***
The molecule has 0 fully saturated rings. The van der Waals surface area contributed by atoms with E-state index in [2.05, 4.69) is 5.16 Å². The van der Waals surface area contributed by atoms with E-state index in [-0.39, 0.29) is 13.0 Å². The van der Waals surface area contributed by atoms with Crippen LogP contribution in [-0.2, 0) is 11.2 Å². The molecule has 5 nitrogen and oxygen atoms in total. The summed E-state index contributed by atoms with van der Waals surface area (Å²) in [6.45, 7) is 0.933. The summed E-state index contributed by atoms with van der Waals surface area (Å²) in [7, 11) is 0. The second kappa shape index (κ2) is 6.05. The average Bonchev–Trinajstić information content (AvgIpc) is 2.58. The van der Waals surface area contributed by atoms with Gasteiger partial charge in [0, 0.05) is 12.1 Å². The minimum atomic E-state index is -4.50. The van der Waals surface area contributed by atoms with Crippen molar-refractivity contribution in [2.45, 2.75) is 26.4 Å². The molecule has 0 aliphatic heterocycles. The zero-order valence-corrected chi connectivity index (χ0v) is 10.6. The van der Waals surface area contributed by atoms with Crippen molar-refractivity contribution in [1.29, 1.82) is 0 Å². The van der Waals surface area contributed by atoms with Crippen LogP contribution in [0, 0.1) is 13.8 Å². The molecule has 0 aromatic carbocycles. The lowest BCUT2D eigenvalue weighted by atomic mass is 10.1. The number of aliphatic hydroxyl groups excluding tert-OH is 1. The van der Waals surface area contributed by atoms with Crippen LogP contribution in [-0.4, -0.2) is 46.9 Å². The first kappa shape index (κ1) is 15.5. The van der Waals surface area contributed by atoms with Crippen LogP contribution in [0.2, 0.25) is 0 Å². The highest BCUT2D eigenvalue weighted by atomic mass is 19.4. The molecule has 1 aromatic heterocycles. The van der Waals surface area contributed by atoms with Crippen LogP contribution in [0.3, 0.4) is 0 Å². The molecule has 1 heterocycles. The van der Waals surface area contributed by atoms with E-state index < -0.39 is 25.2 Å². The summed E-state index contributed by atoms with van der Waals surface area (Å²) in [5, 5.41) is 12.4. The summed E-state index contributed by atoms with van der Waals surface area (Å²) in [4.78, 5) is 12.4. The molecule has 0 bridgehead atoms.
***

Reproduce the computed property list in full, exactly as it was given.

The molecule has 0 fully saturated rings. The van der Waals surface area contributed by atoms with E-state index in [2.05, 4.69) is 5.16 Å². The van der Waals surface area contributed by atoms with E-state index in [-0.39, 0.29) is 13.0 Å². The van der Waals surface area contributed by atoms with Crippen LogP contribution in [-0.2, 0) is 11.2 Å². The molecule has 5 nitrogen and oxygen atoms in total. The summed E-state index contributed by atoms with van der Waals surface area (Å²) in [6.45, 7) is 0.933. The summed E-state index contributed by atoms with van der Waals surface area (Å²) in [7, 11) is 0. The second kappa shape index (κ2) is 6.05. The average Bonchev–Trinajstić information content (AvgIpc) is 2.58. The van der Waals surface area contributed by atoms with Gasteiger partial charge in [0, 0.05) is 12.1 Å². The minimum atomic E-state index is -4.50. The van der Waals surface area contributed by atoms with Crippen molar-refractivity contribution in [2.45, 2.75) is 26.4 Å². The molecule has 0 aliphatic heterocycles. The zero-order valence-corrected chi connectivity index (χ0v) is 10.6. The van der Waals surface area contributed by atoms with Crippen molar-refractivity contribution in [1.29, 1.82) is 0 Å². The van der Waals surface area contributed by atoms with Crippen LogP contribution in [0, 0.1) is 13.8 Å². The molecule has 0 aromatic carbocycles. The lowest BCUT2D eigenvalue weighted by atomic mass is 10.1. The number of aliphatic hydroxyl groups excluding tert-OH is 1. The van der Waals surface area contributed by atoms with Crippen LogP contribution in [-0.4, -0.2) is 46.9 Å². The first kappa shape index (κ1) is 15.5. The van der Waals surface area contributed by atoms with Crippen LogP contribution in [0.2, 0.25) is 0 Å². The highest BCUT2D eigenvalue weighted by atomic mass is 19.4. The molecule has 1 aromatic heterocycles. The van der Waals surface area contributed by atoms with Crippen LogP contribution in [0.3, 0.4) is 0 Å². The molecule has 1 heterocycles. The van der Waals surface area contributed by atoms with E-state index < -0.39 is 25.2 Å². The summed E-state index contributed by atoms with van der Waals surface area (Å²) in [5, 5.41) is 12.4. The summed E-state index contributed by atoms with van der Waals surface area (Å²) in [4.78, 5) is 12.4. The molecule has 0 bridgehead atoms.